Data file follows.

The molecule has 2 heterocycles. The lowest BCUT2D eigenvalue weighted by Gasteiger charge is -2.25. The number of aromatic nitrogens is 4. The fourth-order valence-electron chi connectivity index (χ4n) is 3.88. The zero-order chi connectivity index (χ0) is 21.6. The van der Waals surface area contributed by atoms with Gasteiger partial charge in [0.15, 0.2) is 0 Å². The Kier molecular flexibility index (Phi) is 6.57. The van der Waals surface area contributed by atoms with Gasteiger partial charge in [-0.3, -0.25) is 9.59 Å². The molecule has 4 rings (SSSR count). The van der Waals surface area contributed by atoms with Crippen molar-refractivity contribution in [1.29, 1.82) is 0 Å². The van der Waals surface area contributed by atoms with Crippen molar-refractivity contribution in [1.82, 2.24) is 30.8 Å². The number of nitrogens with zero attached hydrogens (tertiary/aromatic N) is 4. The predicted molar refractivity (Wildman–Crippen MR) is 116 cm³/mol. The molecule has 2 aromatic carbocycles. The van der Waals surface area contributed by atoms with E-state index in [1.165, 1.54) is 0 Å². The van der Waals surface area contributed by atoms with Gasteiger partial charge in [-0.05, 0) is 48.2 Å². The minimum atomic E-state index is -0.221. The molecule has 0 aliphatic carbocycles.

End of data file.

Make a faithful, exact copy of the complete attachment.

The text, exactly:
The molecule has 2 heterocycles. The lowest BCUT2D eigenvalue weighted by Gasteiger charge is -2.25. The number of aromatic nitrogens is 4. The fourth-order valence-electron chi connectivity index (χ4n) is 3.88. The zero-order chi connectivity index (χ0) is 21.6. The van der Waals surface area contributed by atoms with Gasteiger partial charge in [0.15, 0.2) is 0 Å². The Kier molecular flexibility index (Phi) is 6.57. The van der Waals surface area contributed by atoms with Gasteiger partial charge in [-0.3, -0.25) is 9.59 Å². The molecule has 4 rings (SSSR count). The van der Waals surface area contributed by atoms with Crippen molar-refractivity contribution in [1.29, 1.82) is 0 Å². The van der Waals surface area contributed by atoms with Crippen molar-refractivity contribution in [1.82, 2.24) is 30.8 Å². The number of nitrogens with zero attached hydrogens (tertiary/aromatic N) is 4. The predicted molar refractivity (Wildman–Crippen MR) is 116 cm³/mol. The molecule has 2 aromatic carbocycles. The van der Waals surface area contributed by atoms with E-state index in [1.165, 1.54) is 0 Å². The van der Waals surface area contributed by atoms with Gasteiger partial charge in [-0.05, 0) is 48.2 Å². The minimum atomic E-state index is -0.221. The molecule has 0 aliphatic carbocycles.